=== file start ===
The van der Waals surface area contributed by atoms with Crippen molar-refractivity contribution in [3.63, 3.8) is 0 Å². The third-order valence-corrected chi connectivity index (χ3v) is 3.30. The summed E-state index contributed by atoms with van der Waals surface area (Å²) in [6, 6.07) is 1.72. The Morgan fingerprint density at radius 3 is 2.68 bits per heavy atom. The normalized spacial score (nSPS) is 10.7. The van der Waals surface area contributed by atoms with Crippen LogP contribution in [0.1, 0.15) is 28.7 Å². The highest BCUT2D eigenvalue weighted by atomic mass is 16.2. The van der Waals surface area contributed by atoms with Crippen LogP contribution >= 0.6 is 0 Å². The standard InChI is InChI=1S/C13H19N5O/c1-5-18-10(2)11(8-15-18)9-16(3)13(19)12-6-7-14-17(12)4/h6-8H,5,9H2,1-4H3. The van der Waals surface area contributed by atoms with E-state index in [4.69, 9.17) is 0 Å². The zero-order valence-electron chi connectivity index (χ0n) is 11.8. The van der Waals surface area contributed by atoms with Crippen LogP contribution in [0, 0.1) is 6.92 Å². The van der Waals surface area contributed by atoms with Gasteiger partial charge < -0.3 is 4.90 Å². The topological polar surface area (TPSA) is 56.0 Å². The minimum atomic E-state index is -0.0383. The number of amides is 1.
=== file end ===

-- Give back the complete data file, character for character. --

The van der Waals surface area contributed by atoms with Crippen molar-refractivity contribution in [3.63, 3.8) is 0 Å². The third-order valence-corrected chi connectivity index (χ3v) is 3.30. The summed E-state index contributed by atoms with van der Waals surface area (Å²) in [6, 6.07) is 1.72. The Morgan fingerprint density at radius 3 is 2.68 bits per heavy atom. The normalized spacial score (nSPS) is 10.7. The van der Waals surface area contributed by atoms with Crippen LogP contribution in [0.1, 0.15) is 28.7 Å². The highest BCUT2D eigenvalue weighted by atomic mass is 16.2. The van der Waals surface area contributed by atoms with Crippen LogP contribution >= 0.6 is 0 Å². The standard InChI is InChI=1S/C13H19N5O/c1-5-18-10(2)11(8-15-18)9-16(3)13(19)12-6-7-14-17(12)4/h6-8H,5,9H2,1-4H3. The van der Waals surface area contributed by atoms with E-state index in [4.69, 9.17) is 0 Å². The zero-order valence-electron chi connectivity index (χ0n) is 11.8. The van der Waals surface area contributed by atoms with Crippen LogP contribution in [0, 0.1) is 6.92 Å². The van der Waals surface area contributed by atoms with Gasteiger partial charge < -0.3 is 4.90 Å². The topological polar surface area (TPSA) is 56.0 Å². The minimum atomic E-state index is -0.0383. The number of amides is 1.